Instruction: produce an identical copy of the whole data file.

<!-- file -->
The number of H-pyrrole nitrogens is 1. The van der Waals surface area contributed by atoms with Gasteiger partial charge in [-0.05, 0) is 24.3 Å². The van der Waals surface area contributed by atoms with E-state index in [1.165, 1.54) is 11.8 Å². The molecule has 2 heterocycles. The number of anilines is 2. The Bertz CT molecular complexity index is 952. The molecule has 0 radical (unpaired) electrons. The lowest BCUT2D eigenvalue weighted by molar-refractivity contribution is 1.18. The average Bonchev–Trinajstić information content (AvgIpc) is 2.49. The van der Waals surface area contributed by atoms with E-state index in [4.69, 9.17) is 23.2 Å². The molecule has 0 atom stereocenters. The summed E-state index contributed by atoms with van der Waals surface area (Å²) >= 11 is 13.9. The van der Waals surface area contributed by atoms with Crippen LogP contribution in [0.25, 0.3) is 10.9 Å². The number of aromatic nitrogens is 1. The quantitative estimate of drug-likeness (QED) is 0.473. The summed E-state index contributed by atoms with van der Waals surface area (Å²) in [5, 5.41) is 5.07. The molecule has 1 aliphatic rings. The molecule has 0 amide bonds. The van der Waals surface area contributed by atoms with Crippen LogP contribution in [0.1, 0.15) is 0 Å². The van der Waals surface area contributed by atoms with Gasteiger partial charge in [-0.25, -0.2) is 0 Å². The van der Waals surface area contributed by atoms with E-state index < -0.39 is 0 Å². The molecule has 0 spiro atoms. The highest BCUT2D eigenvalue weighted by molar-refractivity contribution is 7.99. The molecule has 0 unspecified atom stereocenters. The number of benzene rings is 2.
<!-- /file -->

The number of H-pyrrole nitrogens is 1. The van der Waals surface area contributed by atoms with Gasteiger partial charge in [-0.05, 0) is 24.3 Å². The van der Waals surface area contributed by atoms with E-state index in [1.165, 1.54) is 11.8 Å². The molecule has 2 heterocycles. The number of anilines is 2. The Bertz CT molecular complexity index is 952. The molecule has 0 radical (unpaired) electrons. The lowest BCUT2D eigenvalue weighted by molar-refractivity contribution is 1.18. The average Bonchev–Trinajstić information content (AvgIpc) is 2.49. The van der Waals surface area contributed by atoms with E-state index in [4.69, 9.17) is 23.2 Å². The molecule has 0 atom stereocenters. The summed E-state index contributed by atoms with van der Waals surface area (Å²) >= 11 is 13.9. The van der Waals surface area contributed by atoms with Crippen LogP contribution in [0.25, 0.3) is 10.9 Å². The number of aromatic nitrogens is 1. The quantitative estimate of drug-likeness (QED) is 0.473. The summed E-state index contributed by atoms with van der Waals surface area (Å²) in [5, 5.41) is 5.07. The molecule has 1 aliphatic rings. The molecule has 0 amide bonds. The van der Waals surface area contributed by atoms with Crippen LogP contribution in [0.1, 0.15) is 0 Å². The van der Waals surface area contributed by atoms with Gasteiger partial charge in [-0.25, -0.2) is 0 Å². The van der Waals surface area contributed by atoms with E-state index < -0.39 is 0 Å². The molecule has 0 spiro atoms. The highest BCUT2D eigenvalue weighted by molar-refractivity contribution is 7.99. The molecule has 0 unspecified atom stereocenters. The number of benzene rings is 2.